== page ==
The closer integration tests are to real-world interactions the more likely they are to catch problems and provide real value.
|Service||Integration Test Strategy|
|Amazon SES||Test email addresses|
|PayPal||Test credit card numbers|
|UPS||Test api mode|
An E-Commerce Example
Imagine you are coding a simple e-commerce site, a simple miniature amazon.com. The details matter here so let’s assume that you are going to use PostgreSQL as your datastore, PayPal for payments, UPS for shipping, and Amazon Simple Email Service for emailing invoices.
Your unit testing strategy will be testing the logic of your application, in an isolated fashion. This may include:
- Testing that the tax calculating logic correctly calculates the taxes for various jurisdictions.
- Testing that items placed into a cart data structure are correctly added up.
- Testing that discount codes are properly applied.
Each of these areas will likely have several tests. Each test will verify a small piece of functionality. Unit testing power comes from their number, simplicity, and their speed and ease of execution.
Your integration testing on the other hand will focus on testing where your e-commerce code interacts with other systems. This means testing not just the integration with the data store but also with email sending services, payment services and more. These may include:
- Testing that the shipping rates can be retrieved from the external shipping service.
- Testing that the invoices can be generated and properly sent out.
- Testing that the order information can be persisted and properly retrieved from the datastore.
- Testing that the transactions can be sent and properly processed from the payment processor.
Each of these will likely be verified by one or two integration tests. These tests will be slower to run and probably involve some setup and teardown steps. The payoff is that the code coverage of each test will be quite large. These tests will generate value by catching problems that unit tests could never catch. However, the maintenance cost and execution time will be likely higher.
Integration Tests vs Unit Tests
So which type of test should be preferred? Neither alone is sufficient. Both are parts of a comprehensive testing plan. Let’s compare them directly:
|Unit Tests||Integration Tests|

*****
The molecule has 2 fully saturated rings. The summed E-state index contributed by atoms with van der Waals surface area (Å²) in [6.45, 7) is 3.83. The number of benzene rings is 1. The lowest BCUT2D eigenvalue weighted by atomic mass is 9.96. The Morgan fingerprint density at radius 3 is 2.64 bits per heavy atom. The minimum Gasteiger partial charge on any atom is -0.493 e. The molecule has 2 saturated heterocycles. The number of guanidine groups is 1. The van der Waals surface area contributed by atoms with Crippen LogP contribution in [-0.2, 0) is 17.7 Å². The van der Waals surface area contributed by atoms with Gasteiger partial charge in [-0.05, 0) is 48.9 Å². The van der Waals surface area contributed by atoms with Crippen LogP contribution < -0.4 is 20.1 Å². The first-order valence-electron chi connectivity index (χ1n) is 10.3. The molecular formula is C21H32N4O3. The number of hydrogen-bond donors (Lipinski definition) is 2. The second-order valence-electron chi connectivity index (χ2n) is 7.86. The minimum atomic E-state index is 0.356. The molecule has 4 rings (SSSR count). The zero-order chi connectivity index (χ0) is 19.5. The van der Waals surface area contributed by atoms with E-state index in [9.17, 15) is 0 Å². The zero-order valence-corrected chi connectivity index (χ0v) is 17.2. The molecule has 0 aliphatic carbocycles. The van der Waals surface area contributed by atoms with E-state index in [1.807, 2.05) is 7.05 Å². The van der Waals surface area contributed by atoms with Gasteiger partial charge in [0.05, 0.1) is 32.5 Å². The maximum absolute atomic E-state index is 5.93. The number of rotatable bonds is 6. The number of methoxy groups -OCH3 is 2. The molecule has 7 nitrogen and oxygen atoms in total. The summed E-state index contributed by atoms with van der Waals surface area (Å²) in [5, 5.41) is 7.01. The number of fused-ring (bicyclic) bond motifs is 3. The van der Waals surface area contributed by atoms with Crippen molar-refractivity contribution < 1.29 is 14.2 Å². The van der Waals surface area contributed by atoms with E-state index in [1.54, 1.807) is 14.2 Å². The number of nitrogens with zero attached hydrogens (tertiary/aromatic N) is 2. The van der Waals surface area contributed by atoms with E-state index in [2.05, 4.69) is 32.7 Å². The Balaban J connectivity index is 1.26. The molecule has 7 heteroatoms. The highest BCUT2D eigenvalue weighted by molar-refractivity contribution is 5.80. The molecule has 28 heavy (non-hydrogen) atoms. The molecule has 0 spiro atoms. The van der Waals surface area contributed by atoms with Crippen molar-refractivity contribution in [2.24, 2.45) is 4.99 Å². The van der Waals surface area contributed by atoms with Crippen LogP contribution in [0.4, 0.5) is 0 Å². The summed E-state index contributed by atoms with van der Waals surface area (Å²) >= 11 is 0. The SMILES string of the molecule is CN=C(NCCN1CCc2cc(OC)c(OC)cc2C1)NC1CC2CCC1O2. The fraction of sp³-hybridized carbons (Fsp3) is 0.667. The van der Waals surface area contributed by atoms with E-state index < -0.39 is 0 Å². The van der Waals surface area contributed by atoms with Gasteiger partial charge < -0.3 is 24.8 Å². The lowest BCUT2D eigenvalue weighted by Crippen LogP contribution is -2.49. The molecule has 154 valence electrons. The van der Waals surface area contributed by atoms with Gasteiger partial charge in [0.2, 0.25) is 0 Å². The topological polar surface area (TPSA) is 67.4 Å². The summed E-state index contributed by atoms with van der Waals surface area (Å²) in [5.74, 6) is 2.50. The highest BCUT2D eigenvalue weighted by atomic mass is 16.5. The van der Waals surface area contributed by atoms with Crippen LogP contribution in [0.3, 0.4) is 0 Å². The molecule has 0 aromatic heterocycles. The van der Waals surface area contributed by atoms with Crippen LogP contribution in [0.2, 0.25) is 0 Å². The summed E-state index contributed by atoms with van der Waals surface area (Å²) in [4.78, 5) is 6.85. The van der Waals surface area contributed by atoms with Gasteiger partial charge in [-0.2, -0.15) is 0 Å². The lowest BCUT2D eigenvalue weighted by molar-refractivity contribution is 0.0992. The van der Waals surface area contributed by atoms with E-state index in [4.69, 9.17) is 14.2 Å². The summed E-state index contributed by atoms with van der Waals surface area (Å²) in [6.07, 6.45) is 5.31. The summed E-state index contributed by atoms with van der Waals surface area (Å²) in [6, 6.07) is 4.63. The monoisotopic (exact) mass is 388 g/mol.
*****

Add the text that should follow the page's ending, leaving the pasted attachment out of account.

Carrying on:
|The goal is to make sure a piece of code works as expected||The goal is to make sure pieces of code, including external interfaces work together, as expected|
|Quick to run||Slower to run|
|Many in number||Fewer in number|
|No access to file system, database, or external services||Directly testing areas where software interacts with external systems|
|Tests a single piece of functionality||Tests the interaction of several pieces of functionality|
|Minimal setup and teardown||May involve extensive setup and teardown of external resources like file systems of database state|
Working Software Over Idealized Testing
Each situation is unique and advice that is written based on what works in other contexts should be not followed blindly.
Now we understand that unit tests should not touch the file system and that integration tests should only integrate across loose components. But really, splitting testing into two clear-cut categories is a bit reductionist and if we focus only on the definition we lose sight of the goal, which is correct working software.
Some very thoughtful developers think unit tests can and should round trip to the database. Others claim that unit tests are a wasted effort and coarse grain integration tests offer the most value.
The thing is that each situation is unique and advice that is written based on what works in other contexts should be not followed blindly. A question to keep in mind is what kind of defects would this test catch. If each test is written thoughtfully to improve software reliability, and if tests are removed when they no longer have value then the specific testing approach that delivers the most value for a particular project will be discovered over time.